Chaponda outlines measures to offset food shortages in Malawi

Minister of Agriculture, Irrigation and Water Development Dr. George Chaponda has announced that government has initiated short, medium and long term measures to reverse the loaming food security crisis in the country.

Chaponda: Drastic measures

Chaponda: Drastic measures

Chaponda told journalists in Lilongwe on Friday that measures are  being taken to offset the current food gap and to avoid the recurrence of similar crises in the future.

This comes as Malawi is currently facing a significant drop of crop production attributed mainly to weather induced factors like late commencement of planting rains, prolonged dry spells and hot weather not suitable for crop production.

Production of maize, the country’s staple food has registered a decline from 2, 776, 277 metric tons in 2014/2015 to about 2, 431, 313 metric tons in 2015/2016 growing season representing a 12.4 percent decline.

In its short term measures adopted; government intends to make sure that over extra 1.65 million metric tones of white maize is made available in the country.

“The short term measures are immediate in nature that will commence in the 2015/2016 fiscal year through to 2016/2017 financial year. They mostly focus on irrigation to utilize both existing and new irrigation schemes under the management of both smallholder and commercial farmers for maize production,” said Chaponda.

Chaponda explained that this will be achieved by engaging commercial and other emerging farmers to utilize their irrigation facilities or use the ones belonging to smallholder farmers that could result in the realization of about 25, 000 metric tons of maize on 4,500 hectares of land to approximately cost K6.8 billion.

Also, by initiating campaigns for stallholder farmers to seriously engage in conventional irrigation farming on an area of about 35, 000 hectares to supplement the current rain fed crop which could result in the production of around 140, 000 metric tons which is meant to be for smallholder farmers own consumption.

He added that government also intends to distribute and install motorized pumps to increase the area under irrigation by 210 hectares to produce around 840 metric tons at an expected cost of K700 million.

According to the minister, plans are in play to import about 1 million metric tones of white maize from African regions and overseas of which part of it will be used for humanitarian relief purposes.

He said government will procure maize through the Agricultural Development Marketing Corporation (Admarc) and the National Food Reserve Agency (NFRA) both locally and to as far as Mexico and Ukraine.

“On this measure, the ministry has recommended to government to provide adequate financial resources to enable Admarc and NFRA commence maize purchases earlier than they normally do.

In fact, Admarc has already started buying the grain from our smallholder farmer. The plan is to stock Admarc and NFRA with about 250, 000 metric tons each.

In its medium term plans spanning 2016 to 2020, at a cost of MK11.4 billion, government intends to procure, distribute and install 27 solar pumps across the country where high potential ground water of yields between 5 to 15 liters exists. All in all, an area of 27 hectares of land is being targeted and 1, 350 farming families are expected to benefit.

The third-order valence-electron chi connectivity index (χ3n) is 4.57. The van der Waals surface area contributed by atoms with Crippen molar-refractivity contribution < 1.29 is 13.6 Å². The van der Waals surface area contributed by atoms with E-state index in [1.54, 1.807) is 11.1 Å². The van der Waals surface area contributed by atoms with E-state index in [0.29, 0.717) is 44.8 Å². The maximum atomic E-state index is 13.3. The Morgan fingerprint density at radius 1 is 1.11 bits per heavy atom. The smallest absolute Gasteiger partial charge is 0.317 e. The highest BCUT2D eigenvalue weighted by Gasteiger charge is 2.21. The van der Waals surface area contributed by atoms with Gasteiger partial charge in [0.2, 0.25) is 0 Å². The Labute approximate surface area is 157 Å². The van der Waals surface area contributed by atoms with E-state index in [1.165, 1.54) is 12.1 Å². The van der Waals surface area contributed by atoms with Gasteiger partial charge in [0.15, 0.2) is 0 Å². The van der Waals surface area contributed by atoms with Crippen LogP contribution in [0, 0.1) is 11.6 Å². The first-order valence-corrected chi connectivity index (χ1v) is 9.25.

According to Chaponda, Malawi only irrigates a quarter of potential irrigable land of 408, 000 hectares due to factors related to capital cost investment. Out of this background, he said his ministry is engaging relevant institutions such as the Treasury to come up with an innovative financing mechanism to support irrigation investment in the country.

“It is my conviction that if we developed 75 percent of this irrigable land and deployed it to food production, growing twice a year, we should be able to reverse the situation and come back to our self-food sufficiency status,” said he.

However, “ Going forward with our long term plans, the ministry will be guided by the National Agricultural Policy (NAP) whose main focus is to sustainably transform the sector with a view to attain significant growth and expand incomes of the farming communities and at the same time improve food and nutrition security for our communities.

“The ministry is also reviewing its investment framework/plan known as the Agriculture Sector Wide Approach (ASWAp) to reflect the aspiration of the NAP so that all investments in the sector are properly guided and eventually break the cycle of food and income insecurity at both household and national levels,” said Chaponda.

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24 thoughts on “Chaponda outlines measures to offset food shortages in Malawi”

  1. The voice says:

    This is the way to sounds like a plan and it will thrive.Nanga njala Chaka ndi Chaka mwe.








  3. victor says:

    Nkopola irrigation site in Mangochi is very potential for maize production. Facilities are there only maintenance is required, why government is not serious on this scheme. mind you it is very close to the lake/shire.

  4. amadeus says:

    We have seen better plans before. Malawians and Africans at large know “what” needs to be done, but invariably do not have the faintest clue on “how” to do things!!

  5. Winston Msowoya says:

    Mr.Chaponda,we have heard such rhetorics a million times,but nothing tangible had been realized hitherto.It would be foolhardy to believe you can handle the new portfolio with deligent crafty,when you horribly mishandled the lesser complicated Ministry of Foreign Affairs.Let me think that you have been given these Ministries because you belong to the same ethnicity with Manthanyula.Well,we shall see how you will navigate the boat.Anyway,good luck.

  6. Brighton Linde says: